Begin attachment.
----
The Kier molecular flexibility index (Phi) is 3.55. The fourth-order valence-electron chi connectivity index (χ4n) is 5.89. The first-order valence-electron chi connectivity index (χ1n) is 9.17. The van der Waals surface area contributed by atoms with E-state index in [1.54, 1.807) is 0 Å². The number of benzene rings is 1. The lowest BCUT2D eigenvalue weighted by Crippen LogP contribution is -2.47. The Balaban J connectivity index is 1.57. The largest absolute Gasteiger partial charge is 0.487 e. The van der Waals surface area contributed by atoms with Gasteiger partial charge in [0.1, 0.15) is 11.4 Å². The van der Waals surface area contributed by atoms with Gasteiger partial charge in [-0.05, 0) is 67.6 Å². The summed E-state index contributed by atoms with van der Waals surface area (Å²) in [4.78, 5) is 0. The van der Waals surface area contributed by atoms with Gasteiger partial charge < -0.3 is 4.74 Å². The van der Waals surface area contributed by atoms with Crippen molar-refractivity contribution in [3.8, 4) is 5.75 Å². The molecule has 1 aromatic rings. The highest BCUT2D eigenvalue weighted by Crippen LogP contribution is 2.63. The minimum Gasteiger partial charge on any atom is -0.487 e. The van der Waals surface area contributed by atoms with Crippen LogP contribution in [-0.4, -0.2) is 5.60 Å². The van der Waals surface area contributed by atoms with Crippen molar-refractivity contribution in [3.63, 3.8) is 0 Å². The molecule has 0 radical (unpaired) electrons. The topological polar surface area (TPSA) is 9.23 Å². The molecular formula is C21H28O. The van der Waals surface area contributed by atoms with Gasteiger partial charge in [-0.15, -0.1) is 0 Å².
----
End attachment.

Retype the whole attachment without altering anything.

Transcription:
The Kier molecular flexibility index (Phi) is 3.55. The fourth-order valence-electron chi connectivity index (χ4n) is 5.89. The first-order valence-electron chi connectivity index (χ1n) is 9.17. The van der Waals surface area contributed by atoms with E-state index in [1.54, 1.807) is 0 Å². The number of benzene rings is 1. The lowest BCUT2D eigenvalue weighted by Crippen LogP contribution is -2.47. The Balaban J connectivity index is 1.57. The largest absolute Gasteiger partial charge is 0.487 e. The van der Waals surface area contributed by atoms with Gasteiger partial charge in [0.1, 0.15) is 11.4 Å². The van der Waals surface area contributed by atoms with Gasteiger partial charge in [-0.05, 0) is 67.6 Å². The summed E-state index contributed by atoms with van der Waals surface area (Å²) in [4.78, 5) is 0. The van der Waals surface area contributed by atoms with Gasteiger partial charge < -0.3 is 4.74 Å². The van der Waals surface area contributed by atoms with Crippen molar-refractivity contribution in [3.8, 4) is 5.75 Å². The molecule has 1 aromatic rings. The highest BCUT2D eigenvalue weighted by Crippen LogP contribution is 2.63. The minimum Gasteiger partial charge on any atom is -0.487 e. The van der Waals surface area contributed by atoms with Crippen LogP contribution in [-0.4, -0.2) is 5.60 Å². The van der Waals surface area contributed by atoms with Crippen molar-refractivity contribution in [3.63, 3.8) is 0 Å². The molecule has 0 radical (unpaired) electrons. The topological polar surface area (TPSA) is 9.23 Å². The molecular formula is C21H28O. The van der Waals surface area contributed by atoms with Gasteiger partial charge in [-0.15, -0.1) is 0 Å².